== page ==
Right after Sept. 11, the lack of any airplane activity over the U.S. allowed scientists to study the effects of flights on the weather. In doing so, they found a direct correlation: Temperatures dropped when planes weren’t overhead. The science of the research is far more complicated than that simple statement, but it showed clearly that air traffic influences weather.

There’s another way in which planes likely affect the planet: by contributing to Arctic ice melt. From The Washington Post:

A new study [PDF] suggests one way that humans could slow the melting of the sea ice — by preventing international flights from crossing over the Arctic circle. These cross-polar flights are a surprisingly large source of black carbon pollution in the region. And if those planes diverted course, that could help fend off the day when the Arctic sea-ice collapses for good. …

[T]hese cross-polar flights are just a small source of the greenhouse-gas emissions that are warming the planet. But they are a significant source of pollutants like black carbon, which absorb sunlight and warm the region. And pollutants from cross-polar flights tend to linger in the Arctic for a particularly long time, in part because the planes fly through the stratosphere, a relatively stable layer of the atmosphere. (Indeed, such pollutants could explain why Arctic ice is vanishing so much faster than scientists even expected.)

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According to the models used by researchers from Stanford and MIT, rerouting planes to avoid the Arctic Circle could cool the region by .015 degrees C and even increase sea ice.

Carbon output in the Arctic before (left) and after (right) rerouting.

Carbon output in the Arctic before (left) and after (right) rerouting. Click to embiggen.

The natural first question is how such changes in flight patterns would affect emissions elsewhere. After all, there’s a reason that planes fly over the Arctic: It’s faster. It’s faster because it’s a shorter route, and a shorter route means less fuel consumption.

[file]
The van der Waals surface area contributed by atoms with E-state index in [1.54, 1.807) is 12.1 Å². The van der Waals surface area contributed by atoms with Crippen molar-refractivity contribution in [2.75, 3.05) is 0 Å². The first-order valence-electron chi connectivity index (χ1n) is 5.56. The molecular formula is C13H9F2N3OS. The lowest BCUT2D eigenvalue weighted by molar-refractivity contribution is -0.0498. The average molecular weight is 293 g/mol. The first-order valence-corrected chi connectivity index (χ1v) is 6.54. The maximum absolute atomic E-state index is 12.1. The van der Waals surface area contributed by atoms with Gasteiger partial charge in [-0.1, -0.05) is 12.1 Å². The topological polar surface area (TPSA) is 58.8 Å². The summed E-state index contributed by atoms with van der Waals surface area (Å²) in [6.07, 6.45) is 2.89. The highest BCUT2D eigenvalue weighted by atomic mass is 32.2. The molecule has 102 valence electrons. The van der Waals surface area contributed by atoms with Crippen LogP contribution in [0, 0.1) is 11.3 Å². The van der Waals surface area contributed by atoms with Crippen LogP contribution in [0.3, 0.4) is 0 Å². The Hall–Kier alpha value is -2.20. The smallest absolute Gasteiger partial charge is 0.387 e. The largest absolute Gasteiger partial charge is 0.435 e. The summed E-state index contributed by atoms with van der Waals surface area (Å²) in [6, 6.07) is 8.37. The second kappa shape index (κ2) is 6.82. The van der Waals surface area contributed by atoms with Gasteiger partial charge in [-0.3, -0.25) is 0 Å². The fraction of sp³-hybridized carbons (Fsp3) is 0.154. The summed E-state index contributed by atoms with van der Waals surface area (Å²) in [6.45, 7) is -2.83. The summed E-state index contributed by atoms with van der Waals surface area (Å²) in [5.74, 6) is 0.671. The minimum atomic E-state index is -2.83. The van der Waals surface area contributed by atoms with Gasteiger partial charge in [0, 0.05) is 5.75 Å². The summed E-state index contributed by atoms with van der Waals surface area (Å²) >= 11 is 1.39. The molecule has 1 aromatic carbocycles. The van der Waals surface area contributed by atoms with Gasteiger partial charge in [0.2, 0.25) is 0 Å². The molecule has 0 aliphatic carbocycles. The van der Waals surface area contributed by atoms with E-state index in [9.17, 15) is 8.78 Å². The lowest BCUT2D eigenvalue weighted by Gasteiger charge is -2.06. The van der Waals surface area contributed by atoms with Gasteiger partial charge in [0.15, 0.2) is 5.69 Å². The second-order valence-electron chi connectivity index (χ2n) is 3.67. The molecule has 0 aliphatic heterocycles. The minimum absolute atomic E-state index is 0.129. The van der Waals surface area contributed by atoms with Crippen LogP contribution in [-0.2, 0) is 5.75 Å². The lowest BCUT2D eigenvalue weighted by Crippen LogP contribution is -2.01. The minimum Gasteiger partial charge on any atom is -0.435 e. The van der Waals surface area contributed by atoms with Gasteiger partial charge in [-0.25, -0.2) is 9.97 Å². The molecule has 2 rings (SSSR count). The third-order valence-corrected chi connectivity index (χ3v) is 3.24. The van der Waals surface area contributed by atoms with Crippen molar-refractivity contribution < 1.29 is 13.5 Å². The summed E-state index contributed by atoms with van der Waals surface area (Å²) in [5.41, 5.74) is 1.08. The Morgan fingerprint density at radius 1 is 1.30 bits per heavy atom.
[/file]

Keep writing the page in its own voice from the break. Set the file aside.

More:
The researchers spent a lot of time considering this; in fact, it consumes much of the paper. In summary:

Rerouting flights increased fuel use and total pollution emissions by 0.056 %, but most such emissions were removed faster by wet deposition because they were now over latitudes of greater precipitation and lesser stability. … The worldwide fuel plus operational cost of rerouting is estimated at ~ U.S. $99 million/yr, 47–55 times less than one estimate of the 2025 cost benefit to the U.S. alone resulting from reducing Arctic and global temperatures due to rerouting.

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arctic reroute graph

Effect of rerouting in miles and travel time. Click to embiggen.

Airlines aren’t likely to reroute flights unless they’re pushed by new laws and regulations. They won’t assume a $99 million annual burden willingly. And rerouting could add as much as two hours to some flights, an inconvenience that Delta isn’t going to impose on customers unless it’s forced to.

And there’s one other question: To what extent would this rerouting simply be tossing a few handfuls of sand on a long, slippery slope? How much time does a slight increase in summer ice buy us from the Arctic ice death spiral? However much, we’ll take it. We need every additional month — or week, or day — we can get.